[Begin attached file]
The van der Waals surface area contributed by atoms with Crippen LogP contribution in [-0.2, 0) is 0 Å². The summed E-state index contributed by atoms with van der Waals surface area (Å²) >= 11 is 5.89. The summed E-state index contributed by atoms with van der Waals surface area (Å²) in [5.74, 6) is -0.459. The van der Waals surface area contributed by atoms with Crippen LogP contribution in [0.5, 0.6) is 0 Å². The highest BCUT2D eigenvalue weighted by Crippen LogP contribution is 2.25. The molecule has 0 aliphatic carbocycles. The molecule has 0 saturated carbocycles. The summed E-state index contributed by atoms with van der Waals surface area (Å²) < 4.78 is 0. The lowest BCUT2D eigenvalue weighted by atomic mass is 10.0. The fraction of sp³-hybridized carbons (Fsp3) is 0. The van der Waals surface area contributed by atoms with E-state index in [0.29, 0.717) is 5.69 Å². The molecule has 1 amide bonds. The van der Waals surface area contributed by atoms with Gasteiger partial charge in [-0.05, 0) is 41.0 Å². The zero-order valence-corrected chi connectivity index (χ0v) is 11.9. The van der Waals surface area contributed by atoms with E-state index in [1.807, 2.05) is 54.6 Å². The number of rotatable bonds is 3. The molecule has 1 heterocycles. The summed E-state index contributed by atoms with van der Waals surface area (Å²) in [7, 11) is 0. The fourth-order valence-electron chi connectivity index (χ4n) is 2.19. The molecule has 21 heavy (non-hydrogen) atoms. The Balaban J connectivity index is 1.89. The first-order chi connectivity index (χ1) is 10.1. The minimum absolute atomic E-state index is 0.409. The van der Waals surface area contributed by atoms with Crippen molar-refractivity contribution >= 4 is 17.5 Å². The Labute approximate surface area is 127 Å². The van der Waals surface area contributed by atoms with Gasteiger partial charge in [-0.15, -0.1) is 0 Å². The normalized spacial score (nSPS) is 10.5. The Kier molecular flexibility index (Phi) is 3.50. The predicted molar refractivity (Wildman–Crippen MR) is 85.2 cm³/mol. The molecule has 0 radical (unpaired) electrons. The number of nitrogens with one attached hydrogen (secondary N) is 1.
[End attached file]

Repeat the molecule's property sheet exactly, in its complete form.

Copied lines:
The van der Waals surface area contributed by atoms with Crippen LogP contribution in [-0.2, 0) is 0 Å². The summed E-state index contributed by atoms with van der Waals surface area (Å²) >= 11 is 5.89. The summed E-state index contributed by atoms with van der Waals surface area (Å²) in [5.74, 6) is -0.459. The van der Waals surface area contributed by atoms with Crippen LogP contribution in [0.5, 0.6) is 0 Å². The highest BCUT2D eigenvalue weighted by Crippen LogP contribution is 2.25. The molecule has 0 aliphatic carbocycles. The molecule has 0 saturated carbocycles. The summed E-state index contributed by atoms with van der Waals surface area (Å²) < 4.78 is 0. The lowest BCUT2D eigenvalue weighted by atomic mass is 10.0. The fraction of sp³-hybridized carbons (Fsp3) is 0. The van der Waals surface area contributed by atoms with E-state index in [0.29, 0.717) is 5.69 Å². The molecule has 1 amide bonds. The van der Waals surface area contributed by atoms with Gasteiger partial charge in [-0.05, 0) is 41.0 Å². The zero-order valence-corrected chi connectivity index (χ0v) is 11.9. The van der Waals surface area contributed by atoms with E-state index in [1.807, 2.05) is 54.6 Å². The number of rotatable bonds is 3. The molecule has 1 heterocycles. The summed E-state index contributed by atoms with van der Waals surface area (Å²) in [7, 11) is 0. The fourth-order valence-electron chi connectivity index (χ4n) is 2.19. The molecule has 21 heavy (non-hydrogen) atoms. The Balaban J connectivity index is 1.89. The first-order chi connectivity index (χ1) is 10.1. The minimum absolute atomic E-state index is 0.409. The van der Waals surface area contributed by atoms with Crippen molar-refractivity contribution >= 4 is 17.5 Å². The Labute approximate surface area is 127 Å². The van der Waals surface area contributed by atoms with Gasteiger partial charge in [-0.15, -0.1) is 0 Å². The normalized spacial score (nSPS) is 10.5. The Kier molecular flexibility index (Phi) is 3.50. The predicted molar refractivity (Wildman–Crippen MR) is 85.2 cm³/mol. The molecule has 0 radical (unpaired) electrons. The number of nitrogens with one attached hydrogen (secondary N) is 1.